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National Homeless Advice Service

Overcoming obstacles to social tenancy sustainment

Young people are at risk of failing to sustain their social tenancies, especially in the first year. However, local support and advice may be available from their housing provider or relevant voluntary sector organisation.

Why tenancies fail

See the page Introduction to tenancy sustainment for a list of common factors in the failure of tenancies.

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Choosing the right rented property

Although some areas will not be able to provide much choice, advisers and registered providers to young people can still help their clients to find a social rented property that is right for them, that they can afford, that offers support if they need it, and is reasonably close to exiting family and friends and other support networks.

Where available, shared social tenancies could provide a good starting point for young people taking the first steps to independent living.

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Pre-tenancy training

Before taking up a tenancy, young people, especially those who have previously lived in supported accommodation, can participate in pre-tenancy training programmes.

Registered providers may require new young tenants to participate in training programmes as a condition of taking up their new tenancies.

See Pre-tenancy training and advice for more information.

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Continuing support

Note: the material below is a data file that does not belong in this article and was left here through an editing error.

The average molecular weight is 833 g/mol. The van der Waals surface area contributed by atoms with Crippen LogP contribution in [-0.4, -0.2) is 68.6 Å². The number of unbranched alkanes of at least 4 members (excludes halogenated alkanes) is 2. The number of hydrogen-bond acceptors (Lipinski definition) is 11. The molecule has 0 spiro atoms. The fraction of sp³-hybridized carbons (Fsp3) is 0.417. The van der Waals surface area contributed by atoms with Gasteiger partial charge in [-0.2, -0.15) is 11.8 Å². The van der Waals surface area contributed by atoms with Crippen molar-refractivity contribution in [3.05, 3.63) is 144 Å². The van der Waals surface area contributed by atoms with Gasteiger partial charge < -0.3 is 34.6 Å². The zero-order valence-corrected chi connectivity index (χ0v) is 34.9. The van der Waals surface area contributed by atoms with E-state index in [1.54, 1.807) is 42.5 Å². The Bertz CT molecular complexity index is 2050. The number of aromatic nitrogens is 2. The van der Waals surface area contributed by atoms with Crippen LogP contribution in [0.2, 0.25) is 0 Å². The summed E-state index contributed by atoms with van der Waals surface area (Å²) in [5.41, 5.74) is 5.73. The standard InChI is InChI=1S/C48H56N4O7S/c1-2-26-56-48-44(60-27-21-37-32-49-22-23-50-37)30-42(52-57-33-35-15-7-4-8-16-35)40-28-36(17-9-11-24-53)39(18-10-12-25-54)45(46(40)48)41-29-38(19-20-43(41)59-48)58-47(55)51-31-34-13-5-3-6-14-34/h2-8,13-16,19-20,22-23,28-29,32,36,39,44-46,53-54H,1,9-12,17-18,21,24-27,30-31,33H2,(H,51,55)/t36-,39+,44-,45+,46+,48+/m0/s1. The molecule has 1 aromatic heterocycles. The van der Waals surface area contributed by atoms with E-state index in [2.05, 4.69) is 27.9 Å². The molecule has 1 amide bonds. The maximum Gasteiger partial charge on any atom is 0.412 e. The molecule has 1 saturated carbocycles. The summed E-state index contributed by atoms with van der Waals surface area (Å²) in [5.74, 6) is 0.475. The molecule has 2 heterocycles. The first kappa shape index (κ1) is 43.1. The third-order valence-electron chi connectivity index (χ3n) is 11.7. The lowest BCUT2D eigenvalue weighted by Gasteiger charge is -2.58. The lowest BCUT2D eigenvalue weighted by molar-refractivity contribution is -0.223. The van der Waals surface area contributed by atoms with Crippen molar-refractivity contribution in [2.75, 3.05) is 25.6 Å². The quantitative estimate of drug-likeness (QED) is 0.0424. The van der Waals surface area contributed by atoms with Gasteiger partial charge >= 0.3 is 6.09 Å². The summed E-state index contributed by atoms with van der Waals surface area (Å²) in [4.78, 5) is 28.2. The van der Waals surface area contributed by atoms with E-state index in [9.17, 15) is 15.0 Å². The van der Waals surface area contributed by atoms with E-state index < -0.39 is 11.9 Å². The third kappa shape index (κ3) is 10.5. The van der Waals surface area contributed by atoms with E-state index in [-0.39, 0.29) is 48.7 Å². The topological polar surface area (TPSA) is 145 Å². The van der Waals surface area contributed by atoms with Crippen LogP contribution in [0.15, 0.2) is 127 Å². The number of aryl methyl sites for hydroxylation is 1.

Once a new tenancy has been taken up, levels of support can vary depending on the needs of the tenant, from floating support to intensive tenancy support. Some can also be tailored to address specific needs such as drug or alcohol issues, HIV and other health problems, or be aimed at members of a minority ethnic community.

See the page Continuing tenancy support for more information.

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Financial support


Young people who are unemployed or on a low wage may be eligible for housing-related benefit and council tax support. For more information, see the benefits section.

Young people claiming housing-related benefit may also be eligible for a discretionary housing payment (DHP). Criteria for these will vary, and the amount given will be for a short time only.

See the Shelter Housing Advice website for more on DHPs.

Budgeting loan

Young people claiming benefits may be eligible for budgeting loans, which must be paid back.

See the Shelter Housing Advice website for more on budgeting loans.

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Ongoing advice and information

Ongoing advice and information should include:

  • claiming benefits and advising the benefits office of any changes, such as employment, living with a partner
  • budgeting and debt management, including who to contact if debt or rent arrears start to build up
  • how to find community resources and services, such as community social groups, libraries, exercise classes, childcare and playgroups
  • information on furnishing accommodation, for example details of local furnishing schemes
  • information and support to access to training, education and employment opportunities
  • guidance on resolving neighbour disputes, including details of any neighbourhood or tenant association.

Example- Derby Homes: Helping you manage your home

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